Voters will decide in November whether El Paso County will opt out of a controversial state Senate bill and open the door to help bring high-speed internet to rural areas.
The Board of County Commissioners on Tuesday unanimously approved (5-0) ballot language that would allow the county to provide, facilitate, partner or coordinate with online service providers to bring fiber-optic internet to places that have been ignored in the past. The question that will appear on the ballot in November says that passing the measure would restore "local authority and flexibility that was taken away" by the Colorado Revised Statutes.
"This is something that will benefit consumers," said District 5 Commissioner Peggy Littleton.
The commissioners heard the first reading of the ballot measure Aug. 16. Jeff Eckhart, the county's information technology director, addressed the board then and again on Tuesday, saying that opting out of the "restrictive" Senate Bill 05-152 will reduce costs in rural areas and "improve market conditions." Voters in more than 50 Colorado municipalities have opted out of the legislation over the last few years.
According to Eckhart, El Paso County voters' approval will allow the county to install conduits of fiber-optic lines west through the Ute Pass area and to other less-populated zones to the north and east.
Chris Davis, chairman of the Canterbury Estates homeowners' association near Monument, expressed years of frustration Tuesday, saying, "We can't get providers to give us service because there is no access to the 'middle mile.'" The "middle mile" is a telecommunications term referring to a segment of line linking a core network to outlying areas.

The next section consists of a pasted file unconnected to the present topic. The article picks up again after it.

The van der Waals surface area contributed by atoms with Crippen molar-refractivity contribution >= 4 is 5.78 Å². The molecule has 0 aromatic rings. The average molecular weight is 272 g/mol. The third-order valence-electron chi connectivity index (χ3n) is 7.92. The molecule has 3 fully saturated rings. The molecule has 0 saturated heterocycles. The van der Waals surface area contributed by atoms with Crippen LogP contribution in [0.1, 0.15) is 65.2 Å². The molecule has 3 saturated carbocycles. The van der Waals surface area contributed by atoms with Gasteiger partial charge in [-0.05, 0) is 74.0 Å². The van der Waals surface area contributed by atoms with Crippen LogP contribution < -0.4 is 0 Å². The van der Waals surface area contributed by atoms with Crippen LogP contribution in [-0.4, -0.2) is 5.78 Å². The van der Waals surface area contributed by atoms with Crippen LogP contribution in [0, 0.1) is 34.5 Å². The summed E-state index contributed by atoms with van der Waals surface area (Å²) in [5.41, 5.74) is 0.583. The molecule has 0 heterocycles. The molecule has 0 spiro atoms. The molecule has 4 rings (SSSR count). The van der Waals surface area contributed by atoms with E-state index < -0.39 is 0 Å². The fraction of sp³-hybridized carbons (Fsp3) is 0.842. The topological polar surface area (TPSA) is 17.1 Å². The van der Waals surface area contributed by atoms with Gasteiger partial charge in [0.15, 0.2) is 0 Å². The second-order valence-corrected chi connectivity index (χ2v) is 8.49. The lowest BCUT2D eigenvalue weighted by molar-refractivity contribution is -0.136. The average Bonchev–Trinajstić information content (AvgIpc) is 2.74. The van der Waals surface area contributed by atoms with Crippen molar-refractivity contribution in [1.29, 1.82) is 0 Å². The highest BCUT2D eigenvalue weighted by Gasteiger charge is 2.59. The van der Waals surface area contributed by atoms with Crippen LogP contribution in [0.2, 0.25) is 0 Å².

Teller County, the towns of Victor and Cripple Creek, Woodland Park and Green Mountain Falls all plan to ask voters the same question in November.
AN EMERGENCY REQUEST
El Paso County Executive Director of Public Services Jim Reid asked the Board of County Commissioners on Tuesday to help with an "emergency item" involving one of his department's road graders.
According to Reid, the grader was pushed much longer than the normal 10,000 hours of service that usually prompts the county to replace it. The transmission blew, leaving the machine out of service.
The commissioners obliged Reid's request, voting unanimously to allocate more than $26,000 to repair the road grader.